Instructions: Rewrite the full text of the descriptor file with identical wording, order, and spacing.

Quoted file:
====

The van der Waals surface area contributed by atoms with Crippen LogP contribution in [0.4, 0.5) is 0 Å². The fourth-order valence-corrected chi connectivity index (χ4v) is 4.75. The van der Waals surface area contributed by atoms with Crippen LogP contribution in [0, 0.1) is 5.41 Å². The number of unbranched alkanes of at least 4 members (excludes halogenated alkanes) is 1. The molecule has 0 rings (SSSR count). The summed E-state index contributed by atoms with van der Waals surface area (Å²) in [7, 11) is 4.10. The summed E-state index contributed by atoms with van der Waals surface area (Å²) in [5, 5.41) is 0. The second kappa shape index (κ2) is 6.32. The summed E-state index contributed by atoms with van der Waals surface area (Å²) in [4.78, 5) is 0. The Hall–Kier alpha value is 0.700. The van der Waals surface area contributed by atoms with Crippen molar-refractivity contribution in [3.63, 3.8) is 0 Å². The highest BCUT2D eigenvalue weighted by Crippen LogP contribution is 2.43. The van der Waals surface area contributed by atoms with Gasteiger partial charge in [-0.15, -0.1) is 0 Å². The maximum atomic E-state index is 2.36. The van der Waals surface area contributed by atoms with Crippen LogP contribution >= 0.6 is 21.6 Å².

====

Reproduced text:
The van der Waals surface area contributed by atoms with Crippen LogP contribution in [0.4, 0.5) is 0 Å². The fourth-order valence-corrected chi connectivity index (χ4v) is 4.75. The van der Waals surface area contributed by atoms with Crippen LogP contribution in [0, 0.1) is 5.41 Å². The number of unbranched alkanes of at least 4 members (excludes halogenated alkanes) is 1. The molecule has 0 rings (SSSR count). The summed E-state index contributed by atoms with van der Waals surface area (Å²) in [7, 11) is 4.10. The summed E-state index contributed by atoms with van der Waals surface area (Å²) in [5, 5.41) is 0. The second kappa shape index (κ2) is 6.32. The summed E-state index contributed by atoms with van der Waals surface area (Å²) in [4.78, 5) is 0. The Hall–Kier alpha value is 0.700. The van der Waals surface area contributed by atoms with Crippen molar-refractivity contribution in [3.63, 3.8) is 0 Å². The highest BCUT2D eigenvalue weighted by Crippen LogP contribution is 2.43. The van der Waals surface area contributed by atoms with Gasteiger partial charge in [-0.15, -0.1) is 0 Å². The maximum atomic E-state index is 2.36. The van der Waals surface area contributed by atoms with Crippen LogP contribution >= 0.6 is 21.6 Å².